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    5.67
    3 votes
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    5.67
    3 votes
    27
    5.67
    3 votes
    28
    9.00
    1 votes
    29
    Ed Krynski

    Ed Krynski

    • Pinball Machines Designed: 2001
    Ed Krynski (died 16 November 2004) was a pinball designer who worked for D. Gottlieb & Co between the years of 1965 and 1987. During his time there, Krynski (who was recently inducted into the Pinball Hall of Fame) designed more than 200 games and brought to life such innovations as the vari-target, laneways to the flipper, carousel target, as well as the multiple drop targets. The first pinball machine he designed was "Dodge City", released in July 1965, and the last was "Amazon Hunt", in September 1983. The Internet Pinball Machine Database identifies 225 machines as designed by Krynski, including "300", 2001, 4 Square, El Dorado, Spirit of '76, Royal Flush and Sing Along.
    9.00
    1 votes
    30
    9.00
    1 votes
    31
    7.00
    2 votes
    32
    7.00
    2 votes
    33
    7.00
    2 votes
    34
    Eugene Jarvis

    Eugene Jarvis

    Eugene Peyton Jarvis (born 1955) is a game designer and programmer, known for producing pinball machines for Atari and video games for Williams Electronics. Most notable amongst his works are the seminal arcade video games Defender and Robotron: 2084 in the early 1980s, and the Cruis'n series of driving games for Midway Games in the 1990s. He co-founded Vid Kidz in the early 1980s and currently leads his own development studio, Raw Thrills Inc. In 2008 Eugene Jarvis was named the first Game Designer in Residence by DePaul University's Game Development program. Eugene Jarvis was born in Palo Alto, California in 1955. His first game was chess, which he played as a young child; he was one of the best players at Bellarmine College Preparatory in San Jose. Jarvis's first encounter with computers came while he was in high school attending a one-day course on FORTRAN programming given by IBM. Jarvis originally intended to become a biochemist but decided on studying computers instead. At the University of California, Berkeley, Jarvis did FORTRAN programming on mainframes. At Berkeley he got his first taste of computer gaming, playing Space War in the basement of the physics lab. He
    7.00
    2 votes
    35
    7.00
    2 votes
    36
    6.50
    2 votes
    37
    6.50
    2 votes
    38
    8.00
    1 votes
    39
    8.00
    1 votes
    40

    Brian Eddy

    • Pinball Machines Designed: Black Rose
    Brian R. Eddy is an American computer programmer and designer. He works at Midway Games, and his completed designs include several of the most popular and influential pinball machines of the 1990s, including Attack From Mars, Medieval Madness. FunHouse, The Machine: Bride of Pin*Bot, and Indiana Jones: The Pinball Adventure. After the closure of Midway's pinball division in 1999, Eddy moved to Midway's video game division, where he worked on Psi-Ops: The Mindgate Conspiracy, and several games in the Mortal Kombat franchise. Eddy's machine designs consistently rank in the top 10 of both popularity and in the highest price paid for a pinball machine. When pinball designer Steve Ritchie was asked about the design similarities between his Spider-Man pinball machine and Eddy's Attack From Mars, Ritchie admitted that he had designed Spider-Man's playfield as an homage to Eddy, and specifically to Attack From Mars.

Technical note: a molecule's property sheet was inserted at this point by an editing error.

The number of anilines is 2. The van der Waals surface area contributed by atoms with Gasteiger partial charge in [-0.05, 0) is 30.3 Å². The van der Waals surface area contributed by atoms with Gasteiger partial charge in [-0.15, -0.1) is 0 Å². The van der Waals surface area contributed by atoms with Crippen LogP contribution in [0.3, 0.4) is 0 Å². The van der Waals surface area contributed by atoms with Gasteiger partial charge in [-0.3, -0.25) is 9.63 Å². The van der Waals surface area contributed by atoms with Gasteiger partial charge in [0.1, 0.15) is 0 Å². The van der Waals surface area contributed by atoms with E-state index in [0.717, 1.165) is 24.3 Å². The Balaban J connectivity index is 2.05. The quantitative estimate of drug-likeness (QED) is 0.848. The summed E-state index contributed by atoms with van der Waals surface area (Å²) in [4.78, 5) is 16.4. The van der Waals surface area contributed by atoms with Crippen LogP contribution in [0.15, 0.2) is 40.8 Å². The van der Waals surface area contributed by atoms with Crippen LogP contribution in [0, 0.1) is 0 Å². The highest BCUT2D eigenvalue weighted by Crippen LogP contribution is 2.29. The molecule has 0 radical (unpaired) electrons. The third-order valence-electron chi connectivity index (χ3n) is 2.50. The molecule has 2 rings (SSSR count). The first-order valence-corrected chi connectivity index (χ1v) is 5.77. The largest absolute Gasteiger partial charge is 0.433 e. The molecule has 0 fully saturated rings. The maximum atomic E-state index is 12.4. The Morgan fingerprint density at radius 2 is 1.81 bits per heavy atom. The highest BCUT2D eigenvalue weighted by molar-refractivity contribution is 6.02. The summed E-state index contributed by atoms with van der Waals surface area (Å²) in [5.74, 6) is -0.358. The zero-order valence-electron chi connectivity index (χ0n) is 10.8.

7.00
    1 votes
    41
    7.00
    1 votes
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    7.00
    1 votes
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    7.00
    1 votes
    44
    5.50
    2 votes
    45
    5.00
    2 votes
    46
    6.00
    1 votes
    47
    6.00
    1 votes
    48
    4.50
    2 votes
    49
    4.00
    2 votes
    50
    5.00
    1 votes
    51
    4.00
    1 votes
    52
    0.00
    0 votes
    53
    Pat Lawlor

    Pat Lawlor

    • Pinball Machines Designed: FunHouse
    Patrick M. Lawlor (born 1951) is a video game and pinball machine designer. Lawlor's pinball career began as an engineer for Williams in 1987, when he co-designed a dual-playfield machine called Banzai Run with Larry DeMar. Pat Lawlor had previously been a video game designer and had entered the coin-operated game design world in 1980, working for Dave Nutting Assoc. In 1988, he was given the reins of his first individual design project, a machine entitled Earthshaker, which was released in January 1989. Lawlor is a father to one daughter, Cassandra Jean Lawlor. She is an artist working in ceramics. Lawlor's first solo project, Earthshaker!, was noteworthy for its integration of a relatively obscure theme (earthquakes). The follow-up to Earthshaker! tackled a different form of natural disaster: tornados. The new game, Whirlwind, was released in early 1990 to similar praise. Both games demonstrated components of Lawlor's design methodology. Foremost, Lawlor exhibited his instinct for introducing elements that were thematically appropriate and altered gameplay. For instance, upon progressing toward the multiball mode in Earthshaker!, the playfield would begin to shake rapidly to
    0.00
    0 votes
    54
    0.00
    0 votes
    55
    0.00
    0 votes